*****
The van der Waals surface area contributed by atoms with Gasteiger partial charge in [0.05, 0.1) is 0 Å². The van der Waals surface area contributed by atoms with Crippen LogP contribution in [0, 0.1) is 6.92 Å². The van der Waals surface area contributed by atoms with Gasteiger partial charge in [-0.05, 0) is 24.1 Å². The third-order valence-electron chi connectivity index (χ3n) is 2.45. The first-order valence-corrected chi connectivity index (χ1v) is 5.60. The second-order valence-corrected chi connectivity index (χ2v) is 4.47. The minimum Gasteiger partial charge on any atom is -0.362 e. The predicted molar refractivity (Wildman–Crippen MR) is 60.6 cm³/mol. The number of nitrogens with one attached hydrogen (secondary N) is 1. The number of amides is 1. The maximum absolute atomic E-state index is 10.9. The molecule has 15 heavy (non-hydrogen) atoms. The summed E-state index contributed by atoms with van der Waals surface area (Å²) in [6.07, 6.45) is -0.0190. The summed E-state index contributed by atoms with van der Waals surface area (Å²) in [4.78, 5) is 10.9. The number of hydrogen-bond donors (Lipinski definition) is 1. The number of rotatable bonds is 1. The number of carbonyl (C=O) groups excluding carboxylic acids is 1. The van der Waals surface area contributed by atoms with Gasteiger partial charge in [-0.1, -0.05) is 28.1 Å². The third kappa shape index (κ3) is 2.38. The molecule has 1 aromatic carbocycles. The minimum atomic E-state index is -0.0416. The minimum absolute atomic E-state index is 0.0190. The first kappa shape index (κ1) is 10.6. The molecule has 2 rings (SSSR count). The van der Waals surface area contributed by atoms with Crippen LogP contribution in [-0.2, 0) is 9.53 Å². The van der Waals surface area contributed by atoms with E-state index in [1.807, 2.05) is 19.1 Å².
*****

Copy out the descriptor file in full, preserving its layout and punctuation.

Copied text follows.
The van der Waals surface area contributed by atoms with Gasteiger partial charge in [0.05, 0.1) is 0 Å². The van der Waals surface area contributed by atoms with Crippen LogP contribution in [0, 0.1) is 6.92 Å². The van der Waals surface area contributed by atoms with Gasteiger partial charge in [-0.05, 0) is 24.1 Å². The third-order valence-electron chi connectivity index (χ3n) is 2.45. The first-order valence-corrected chi connectivity index (χ1v) is 5.60. The second-order valence-corrected chi connectivity index (χ2v) is 4.47. The minimum Gasteiger partial charge on any atom is -0.362 e. The predicted molar refractivity (Wildman–Crippen MR) is 60.6 cm³/mol. The number of nitrogens with one attached hydrogen (secondary N) is 1. The number of amides is 1. The maximum absolute atomic E-state index is 10.9. The molecule has 15 heavy (non-hydrogen) atoms. The summed E-state index contributed by atoms with van der Waals surface area (Å²) in [6.07, 6.45) is -0.0190. The summed E-state index contributed by atoms with van der Waals surface area (Å²) in [4.78, 5) is 10.9. The number of hydrogen-bond donors (Lipinski definition) is 1. The number of rotatable bonds is 1. The number of carbonyl (C=O) groups excluding carboxylic acids is 1. The van der Waals surface area contributed by atoms with Gasteiger partial charge in [-0.1, -0.05) is 28.1 Å². The third kappa shape index (κ3) is 2.38. The molecule has 1 aromatic carbocycles. The minimum atomic E-state index is -0.0416. The minimum absolute atomic E-state index is 0.0190. The first kappa shape index (κ1) is 10.6. The molecule has 2 rings (SSSR count). The van der Waals surface area contributed by atoms with Crippen LogP contribution in [-0.2, 0) is 9.53 Å². The van der Waals surface area contributed by atoms with E-state index in [1.807, 2.05) is 19.1 Å².